Destructive Preservation and Dynamic Sculpture are a new collaboration with rocket scientist and explosives expert, Mark Grubelich. The philosophy is that temporal objects and events may be preserved in a more permanent form though the act of preservation causes their destruction.

Destructive Preservation:
Relatively short lived, typically organic-based, objects such as plants, fabrics and perhaps even pages from ancient manuscripts can be have their existence extended to the geological time scale via the appropriate application of high explosives. The result of the explosion is that the original object is vaporized but a three dimensional, high definition, imprint in a metal plate remains. In this manner, objects that are soon to cease to exist because of the march of time may continue to be observed for hundreds or thousands of more years.

We have begun experimenting with common plants in order to perfect the technique; the type and spatial orientation of the high explosive relative to the object is extremely critical. We refer to the Destructive Preservation of plant and animal matter as "Explosive Fossilization".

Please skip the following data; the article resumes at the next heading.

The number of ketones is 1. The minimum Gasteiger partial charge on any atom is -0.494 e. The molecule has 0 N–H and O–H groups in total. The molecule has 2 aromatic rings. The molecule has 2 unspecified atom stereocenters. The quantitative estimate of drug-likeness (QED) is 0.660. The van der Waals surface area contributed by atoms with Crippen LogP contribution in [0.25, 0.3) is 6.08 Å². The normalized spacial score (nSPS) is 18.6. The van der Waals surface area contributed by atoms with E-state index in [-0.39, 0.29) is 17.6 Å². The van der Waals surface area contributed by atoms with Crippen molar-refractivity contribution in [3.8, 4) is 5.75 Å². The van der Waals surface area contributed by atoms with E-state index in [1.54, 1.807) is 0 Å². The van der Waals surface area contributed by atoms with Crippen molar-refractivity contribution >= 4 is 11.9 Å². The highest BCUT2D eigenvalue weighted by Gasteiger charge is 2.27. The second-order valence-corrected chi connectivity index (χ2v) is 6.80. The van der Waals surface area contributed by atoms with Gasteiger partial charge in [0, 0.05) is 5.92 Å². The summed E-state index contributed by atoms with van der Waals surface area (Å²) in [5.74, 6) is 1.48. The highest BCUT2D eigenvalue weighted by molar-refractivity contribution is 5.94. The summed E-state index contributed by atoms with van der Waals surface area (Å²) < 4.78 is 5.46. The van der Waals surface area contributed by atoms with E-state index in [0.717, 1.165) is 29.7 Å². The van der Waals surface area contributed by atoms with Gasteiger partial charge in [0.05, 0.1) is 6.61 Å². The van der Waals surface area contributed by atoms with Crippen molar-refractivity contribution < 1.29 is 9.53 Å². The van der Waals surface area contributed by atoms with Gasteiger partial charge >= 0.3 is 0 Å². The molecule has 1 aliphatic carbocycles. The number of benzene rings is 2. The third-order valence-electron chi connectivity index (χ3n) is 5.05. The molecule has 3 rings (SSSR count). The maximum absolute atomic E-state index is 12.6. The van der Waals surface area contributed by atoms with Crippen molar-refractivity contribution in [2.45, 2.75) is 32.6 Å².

Future work will include fabrics; pieces of clothing worn by historical figures or flags flown during famous events; and raised manuscript texts. If the objects too far decayed to allow preservation by traditional methods, we can 'set them in stone'!
Former ferns preserved in copper plate. A US quarter dollar coin was included for comparison. The coin is merely  embedded whereas the organic matter has been vaporized, leaving a 3-D rendering of what was.
Dynamic Sculpture:
Dynamic Sculpture is created by the impact of metal in its fluid state with another object. The same explosive event both fluidizes the metal and propels the object of choice. The shape and form of the resulting object can be altered by the type of high explosive used as well as the relative spatial locations of the object and the metal. In this manner the 'state' of the object at that point in time is forever preserved by the metal which rapidly returns to the solid state.

Below are pictures of the "Copper Vagina" generated by the impact of a (full) miniature plastic liqior bottle with a copper plate.